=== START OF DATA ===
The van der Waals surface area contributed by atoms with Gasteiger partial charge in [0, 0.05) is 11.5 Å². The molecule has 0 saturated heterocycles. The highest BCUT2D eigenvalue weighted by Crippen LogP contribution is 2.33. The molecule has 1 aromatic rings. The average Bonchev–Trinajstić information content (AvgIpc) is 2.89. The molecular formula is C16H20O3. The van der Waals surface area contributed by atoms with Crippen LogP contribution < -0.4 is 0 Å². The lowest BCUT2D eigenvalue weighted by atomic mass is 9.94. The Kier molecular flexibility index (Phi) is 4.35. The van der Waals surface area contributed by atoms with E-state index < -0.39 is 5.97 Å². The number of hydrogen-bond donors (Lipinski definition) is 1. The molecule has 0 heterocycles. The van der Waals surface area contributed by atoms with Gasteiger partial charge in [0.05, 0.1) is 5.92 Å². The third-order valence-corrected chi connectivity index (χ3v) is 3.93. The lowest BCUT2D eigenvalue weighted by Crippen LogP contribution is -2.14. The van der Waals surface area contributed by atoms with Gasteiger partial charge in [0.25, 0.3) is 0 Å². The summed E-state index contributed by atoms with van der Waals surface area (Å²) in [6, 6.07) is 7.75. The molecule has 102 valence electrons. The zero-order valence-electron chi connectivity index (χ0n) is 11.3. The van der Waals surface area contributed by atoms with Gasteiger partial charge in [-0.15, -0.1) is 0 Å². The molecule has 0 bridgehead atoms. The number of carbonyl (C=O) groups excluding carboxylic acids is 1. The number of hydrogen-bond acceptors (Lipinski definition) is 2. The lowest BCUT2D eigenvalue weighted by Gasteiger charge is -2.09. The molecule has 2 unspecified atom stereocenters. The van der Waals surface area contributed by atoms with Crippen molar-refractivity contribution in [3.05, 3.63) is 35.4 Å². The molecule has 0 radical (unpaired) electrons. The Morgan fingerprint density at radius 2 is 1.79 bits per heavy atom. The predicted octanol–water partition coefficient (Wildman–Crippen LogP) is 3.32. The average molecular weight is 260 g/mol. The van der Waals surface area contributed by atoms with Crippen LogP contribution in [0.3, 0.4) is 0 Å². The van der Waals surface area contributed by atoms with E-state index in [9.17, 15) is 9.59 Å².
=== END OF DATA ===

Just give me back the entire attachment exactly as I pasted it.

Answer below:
The van der Waals surface area contributed by atoms with Gasteiger partial charge in [0, 0.05) is 11.5 Å². The molecule has 0 saturated heterocycles. The highest BCUT2D eigenvalue weighted by Crippen LogP contribution is 2.33. The molecule has 1 aromatic rings. The average Bonchev–Trinajstić information content (AvgIpc) is 2.89. The molecular formula is C16H20O3. The van der Waals surface area contributed by atoms with Crippen LogP contribution < -0.4 is 0 Å². The lowest BCUT2D eigenvalue weighted by atomic mass is 9.94. The Kier molecular flexibility index (Phi) is 4.35. The van der Waals surface area contributed by atoms with E-state index < -0.39 is 5.97 Å². The number of hydrogen-bond donors (Lipinski definition) is 1. The molecule has 0 heterocycles. The van der Waals surface area contributed by atoms with Gasteiger partial charge in [0.05, 0.1) is 5.92 Å². The third-order valence-corrected chi connectivity index (χ3v) is 3.93. The lowest BCUT2D eigenvalue weighted by Crippen LogP contribution is -2.14. The van der Waals surface area contributed by atoms with Gasteiger partial charge in [0.25, 0.3) is 0 Å². The summed E-state index contributed by atoms with van der Waals surface area (Å²) in [6, 6.07) is 7.75. The molecule has 102 valence electrons. The zero-order valence-electron chi connectivity index (χ0n) is 11.3. The van der Waals surface area contributed by atoms with Gasteiger partial charge in [-0.15, -0.1) is 0 Å². The molecule has 0 bridgehead atoms. The number of carbonyl (C=O) groups excluding carboxylic acids is 1. The number of hydrogen-bond acceptors (Lipinski definition) is 2. The lowest BCUT2D eigenvalue weighted by Gasteiger charge is -2.09. The molecule has 2 unspecified atom stereocenters. The van der Waals surface area contributed by atoms with Crippen molar-refractivity contribution in [3.05, 3.63) is 35.4 Å². The molecule has 0 radical (unpaired) electrons. The Morgan fingerprint density at radius 2 is 1.79 bits per heavy atom. The predicted octanol–water partition coefficient (Wildman–Crippen LogP) is 3.32. The average molecular weight is 260 g/mol. The van der Waals surface area contributed by atoms with Crippen LogP contribution in [0.3, 0.4) is 0 Å². The van der Waals surface area contributed by atoms with E-state index in [9.17, 15) is 9.59 Å².